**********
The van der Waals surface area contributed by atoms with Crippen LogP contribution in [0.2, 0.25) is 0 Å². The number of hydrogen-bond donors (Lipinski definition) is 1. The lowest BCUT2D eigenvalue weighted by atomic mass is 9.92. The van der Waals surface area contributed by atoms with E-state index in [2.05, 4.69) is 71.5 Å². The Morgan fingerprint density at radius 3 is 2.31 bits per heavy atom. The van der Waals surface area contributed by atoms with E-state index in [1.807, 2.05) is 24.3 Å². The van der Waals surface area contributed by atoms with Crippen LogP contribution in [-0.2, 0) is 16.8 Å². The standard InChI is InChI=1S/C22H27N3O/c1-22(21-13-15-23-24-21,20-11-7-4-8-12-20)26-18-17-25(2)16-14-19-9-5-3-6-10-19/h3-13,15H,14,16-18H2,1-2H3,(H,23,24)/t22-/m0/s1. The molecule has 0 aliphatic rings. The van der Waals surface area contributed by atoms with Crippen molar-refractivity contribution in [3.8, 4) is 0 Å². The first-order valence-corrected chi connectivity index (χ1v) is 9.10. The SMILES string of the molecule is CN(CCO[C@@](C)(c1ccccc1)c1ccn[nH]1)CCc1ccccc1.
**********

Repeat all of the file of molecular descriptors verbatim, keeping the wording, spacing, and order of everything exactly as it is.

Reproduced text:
The van der Waals surface area contributed by atoms with Crippen LogP contribution in [0.2, 0.25) is 0 Å². The number of hydrogen-bond donors (Lipinski definition) is 1. The lowest BCUT2D eigenvalue weighted by atomic mass is 9.92. The van der Waals surface area contributed by atoms with E-state index in [2.05, 4.69) is 71.5 Å². The Morgan fingerprint density at radius 3 is 2.31 bits per heavy atom. The van der Waals surface area contributed by atoms with E-state index in [1.807, 2.05) is 24.3 Å². The van der Waals surface area contributed by atoms with Crippen LogP contribution in [-0.2, 0) is 16.8 Å². The standard InChI is InChI=1S/C22H27N3O/c1-22(21-13-15-23-24-21,20-11-7-4-8-12-20)26-18-17-25(2)16-14-19-9-5-3-6-10-19/h3-13,15H,14,16-18H2,1-2H3,(H,23,24)/t22-/m0/s1. The molecule has 0 aliphatic rings. The van der Waals surface area contributed by atoms with Crippen molar-refractivity contribution in [3.8, 4) is 0 Å². The first-order valence-corrected chi connectivity index (χ1v) is 9.10. The SMILES string of the molecule is CN(CCO[C@@](C)(c1ccccc1)c1ccn[nH]1)CCc1ccccc1.